June 7, 2012

Brett Gray Ranch



On June 1st, a group of nine packed up and headed out to a Nature Conservancy owned ranch in Lincoln County on the eastern plains of Colorado.  We arrived at the Brett Gray Ranch, a riparian zone surrounded by short grass prairie, fully geared for an overnight Black Rail survey.  The headquarters of the ranch, located in a patch of big burly cottonwoods, hosted numerous singing Swainson’s Thrushes, a Say’s Phoebe nest holding four chicks, a Blue Grosbeak pair, and a fly-by Yellow-billed Cuckoo.  Once it started to get dark, we began the Black Rail survey.  For most of our stops at the different marsh patches, we only heard Wilson’s Snipes and Virginia Rails, and not a single call of the anticipated small dark rail.  By midnight, we were still out of luck in hearing the far traveling song of the Black Rail. In previous years, several Black Rails had been heard indicating probable breeding.  We crawled into our tents with hopes of hearing one at some point during the night.

At 6 am the next morning, I woke up disoriented and fumbled out of the tent to be greeted by Mark Peterson asking if a Connecticut Warbler would wake me up.  Ted Floyd and the others were itching to get moving, so we grabbed our gear and jumped in the car.  A short distance down a two-tracked ranch road, we hopped out the doors and immediately heard the song of a Connecticut Warbler!  Up to this point, I had thought all this Connecticut Warbler talk was just a ploy to get us out of bed.  We spent a long while following this rarity down a cottonwood-lined creek bed and were rewarded with stunning views of this dazzling, singing male.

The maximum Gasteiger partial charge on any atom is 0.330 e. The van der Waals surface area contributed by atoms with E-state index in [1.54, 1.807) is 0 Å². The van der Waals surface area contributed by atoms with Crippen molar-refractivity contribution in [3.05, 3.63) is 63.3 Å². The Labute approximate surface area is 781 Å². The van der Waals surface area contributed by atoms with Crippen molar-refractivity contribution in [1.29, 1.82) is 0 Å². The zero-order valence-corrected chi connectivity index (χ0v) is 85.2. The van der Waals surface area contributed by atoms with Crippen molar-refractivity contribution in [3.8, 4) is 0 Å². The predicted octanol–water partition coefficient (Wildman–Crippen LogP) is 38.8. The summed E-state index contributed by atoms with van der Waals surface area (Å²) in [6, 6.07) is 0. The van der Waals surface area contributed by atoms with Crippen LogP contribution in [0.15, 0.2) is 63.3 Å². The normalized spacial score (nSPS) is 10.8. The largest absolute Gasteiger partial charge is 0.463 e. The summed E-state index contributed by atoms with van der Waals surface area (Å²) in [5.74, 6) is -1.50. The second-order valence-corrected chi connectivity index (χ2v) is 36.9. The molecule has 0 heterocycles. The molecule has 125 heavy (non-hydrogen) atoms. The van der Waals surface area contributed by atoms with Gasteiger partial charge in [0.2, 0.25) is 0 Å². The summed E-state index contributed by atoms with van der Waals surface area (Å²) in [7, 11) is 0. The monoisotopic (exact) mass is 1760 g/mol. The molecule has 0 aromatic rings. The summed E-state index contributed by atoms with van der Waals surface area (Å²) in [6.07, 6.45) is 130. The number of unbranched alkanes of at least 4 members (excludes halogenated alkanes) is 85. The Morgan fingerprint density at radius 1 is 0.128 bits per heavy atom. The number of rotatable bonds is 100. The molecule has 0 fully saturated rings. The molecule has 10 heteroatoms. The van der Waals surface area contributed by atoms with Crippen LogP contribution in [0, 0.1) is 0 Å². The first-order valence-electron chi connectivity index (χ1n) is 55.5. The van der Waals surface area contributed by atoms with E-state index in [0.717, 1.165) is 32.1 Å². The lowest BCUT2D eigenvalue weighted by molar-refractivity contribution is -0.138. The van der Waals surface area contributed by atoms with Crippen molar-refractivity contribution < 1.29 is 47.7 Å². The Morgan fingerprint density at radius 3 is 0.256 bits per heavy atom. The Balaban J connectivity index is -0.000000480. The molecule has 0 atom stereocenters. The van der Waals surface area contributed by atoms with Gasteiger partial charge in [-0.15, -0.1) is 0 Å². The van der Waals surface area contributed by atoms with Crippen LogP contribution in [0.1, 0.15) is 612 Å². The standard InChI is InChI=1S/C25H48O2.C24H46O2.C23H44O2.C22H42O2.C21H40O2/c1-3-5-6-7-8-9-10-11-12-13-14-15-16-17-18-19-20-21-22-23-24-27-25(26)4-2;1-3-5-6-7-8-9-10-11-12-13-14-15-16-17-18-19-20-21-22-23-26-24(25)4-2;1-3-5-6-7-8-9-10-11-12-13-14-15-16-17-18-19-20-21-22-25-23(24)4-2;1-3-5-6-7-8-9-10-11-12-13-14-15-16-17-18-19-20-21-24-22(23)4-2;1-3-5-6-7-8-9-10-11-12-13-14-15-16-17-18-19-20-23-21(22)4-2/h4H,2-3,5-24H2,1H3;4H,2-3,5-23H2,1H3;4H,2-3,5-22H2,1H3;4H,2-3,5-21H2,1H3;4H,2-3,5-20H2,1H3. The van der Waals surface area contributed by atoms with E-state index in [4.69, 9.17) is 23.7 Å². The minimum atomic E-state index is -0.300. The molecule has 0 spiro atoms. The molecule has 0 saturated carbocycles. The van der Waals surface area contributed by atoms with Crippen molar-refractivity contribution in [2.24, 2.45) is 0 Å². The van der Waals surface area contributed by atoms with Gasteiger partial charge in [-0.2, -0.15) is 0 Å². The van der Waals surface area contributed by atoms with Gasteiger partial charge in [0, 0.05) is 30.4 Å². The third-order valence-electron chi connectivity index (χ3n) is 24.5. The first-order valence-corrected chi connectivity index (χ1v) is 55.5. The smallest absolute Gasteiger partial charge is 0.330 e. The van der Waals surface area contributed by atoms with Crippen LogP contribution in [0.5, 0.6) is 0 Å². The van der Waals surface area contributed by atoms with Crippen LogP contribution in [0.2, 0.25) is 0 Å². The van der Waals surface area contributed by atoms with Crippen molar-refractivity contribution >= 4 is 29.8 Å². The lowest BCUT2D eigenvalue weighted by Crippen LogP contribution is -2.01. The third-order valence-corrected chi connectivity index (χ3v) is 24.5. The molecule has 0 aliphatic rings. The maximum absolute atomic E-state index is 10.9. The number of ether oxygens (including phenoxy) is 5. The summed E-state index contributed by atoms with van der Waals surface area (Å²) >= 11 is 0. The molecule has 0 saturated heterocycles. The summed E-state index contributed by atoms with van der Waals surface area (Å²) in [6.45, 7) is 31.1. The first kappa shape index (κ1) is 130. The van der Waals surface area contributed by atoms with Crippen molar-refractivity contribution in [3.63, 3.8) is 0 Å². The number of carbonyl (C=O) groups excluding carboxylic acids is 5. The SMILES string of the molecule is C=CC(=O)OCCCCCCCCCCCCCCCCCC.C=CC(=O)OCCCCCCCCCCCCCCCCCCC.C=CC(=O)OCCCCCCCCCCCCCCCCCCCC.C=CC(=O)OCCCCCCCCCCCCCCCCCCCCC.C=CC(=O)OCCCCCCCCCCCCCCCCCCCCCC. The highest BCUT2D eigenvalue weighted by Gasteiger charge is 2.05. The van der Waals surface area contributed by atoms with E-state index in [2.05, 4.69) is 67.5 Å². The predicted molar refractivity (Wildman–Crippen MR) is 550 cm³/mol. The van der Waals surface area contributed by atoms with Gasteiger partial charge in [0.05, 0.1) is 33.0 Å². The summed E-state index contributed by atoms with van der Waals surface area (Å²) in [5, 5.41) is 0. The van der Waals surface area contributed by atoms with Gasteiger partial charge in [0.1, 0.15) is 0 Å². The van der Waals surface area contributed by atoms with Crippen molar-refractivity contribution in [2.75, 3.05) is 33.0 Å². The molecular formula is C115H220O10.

Connecticut Warbler

Connecticut Warbler

Connecticut Warbler

Prairie Rattlesnake

Prairie Rattlesnake

Trip List:
Gadwall
American Wigeon
Mallard
Blue-winged Teal
Northern Shoveler
Green-winged Teal
Redhead
Ruddy Duck
Pied-billed Grebe
American White Pelican
Great Blue Heron
Great Egret
Black-crowned Night-Heron
White-faced Ibis
Swainson's Hawk
Red-tailed Hawk
Ferruginous Hawk
American Kestrel
Virginia Rail
American Coot
Killdeer
Mountain Plover
Spotted Sandpiper
Wilson's Snipe
Wilson's Phalarope
Rock Pigeon
Mourning Dove
Yellow-billed Cuckoo
Great Horned Owl
Common Nighthawk
Belted Kingfisher
Red-headed Woodpecker
Downy Woodpecker
Northern Flicker
Western Wood-Pewee
Dusky Flycatcher
Say's Phoebe
Western Kingbird
Eastern Kingbird
Blue Jay
Black-billed Magpie
Horned Lark
Northern Rough-winged Swallow
Barn Swallow
White-breasted Nuthatch
House Wren
Swainson's Thrush
American Robin
Northern Mockingbird
Brown Thrasher
European Starling
Cedar Waxwing
Connecticut Warbler
Common Yellowthroat
Yellow Warbler
Yellow-breasted Chat
Cassin's Sparrow
Lark Sparrow
Lark Bunting
Black-headed Grosbeak
Blue Grosbeak
Lazuli Bunting
Red-winged Blackbird

Western Meadowlark
Yellow-headed Blackbird
Common Grackle
Great-tailed Grackle
Brown-headed Cowbird
Orchard Oriole
Bullock's Oriole
Lesser Goldfinch
American Goldfinch

Thanks to Ted Floyd and The Nature Conservancy for making this trip possible and to the other participants - Todd Deininger, Seth Gallagher, David Gillian, Mark Peterson, Joe Roller, Tim Smart, and Marcel Such.

1 comment:

Unknown said...

I would love to venture out with your group if you ever do it again! Thanks for sharing the great information!